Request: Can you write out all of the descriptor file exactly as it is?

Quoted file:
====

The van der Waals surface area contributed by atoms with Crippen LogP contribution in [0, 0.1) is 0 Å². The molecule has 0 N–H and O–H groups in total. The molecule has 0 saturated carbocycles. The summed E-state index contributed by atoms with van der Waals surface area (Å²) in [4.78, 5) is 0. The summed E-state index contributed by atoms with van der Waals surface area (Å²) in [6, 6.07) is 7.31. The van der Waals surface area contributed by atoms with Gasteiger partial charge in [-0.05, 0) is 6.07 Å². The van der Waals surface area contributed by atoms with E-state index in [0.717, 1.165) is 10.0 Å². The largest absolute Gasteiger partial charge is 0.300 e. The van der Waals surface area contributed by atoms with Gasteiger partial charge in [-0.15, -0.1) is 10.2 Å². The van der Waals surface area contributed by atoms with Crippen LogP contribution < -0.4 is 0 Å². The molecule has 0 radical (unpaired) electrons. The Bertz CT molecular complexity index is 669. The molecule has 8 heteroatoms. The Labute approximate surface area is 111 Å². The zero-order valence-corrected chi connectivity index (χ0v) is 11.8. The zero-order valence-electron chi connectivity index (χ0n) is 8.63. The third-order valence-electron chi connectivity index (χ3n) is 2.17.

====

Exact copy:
The van der Waals surface area contributed by atoms with Crippen LogP contribution in [0, 0.1) is 0 Å². The molecule has 0 N–H and O–H groups in total. The molecule has 0 saturated carbocycles. The summed E-state index contributed by atoms with van der Waals surface area (Å²) in [4.78, 5) is 0. The summed E-state index contributed by atoms with van der Waals surface area (Å²) in [6, 6.07) is 7.31. The van der Waals surface area contributed by atoms with Gasteiger partial charge in [-0.05, 0) is 6.07 Å². The van der Waals surface area contributed by atoms with E-state index in [0.717, 1.165) is 10.0 Å². The largest absolute Gasteiger partial charge is 0.300 e. The van der Waals surface area contributed by atoms with Gasteiger partial charge in [-0.15, -0.1) is 10.2 Å². The van der Waals surface area contributed by atoms with Crippen LogP contribution < -0.4 is 0 Å². The molecule has 0 radical (unpaired) electrons. The Bertz CT molecular complexity index is 669. The molecule has 8 heteroatoms. The Labute approximate surface area is 111 Å². The zero-order valence-corrected chi connectivity index (χ0v) is 11.8. The zero-order valence-electron chi connectivity index (χ0n) is 8.63. The third-order valence-electron chi connectivity index (χ3n) is 2.17.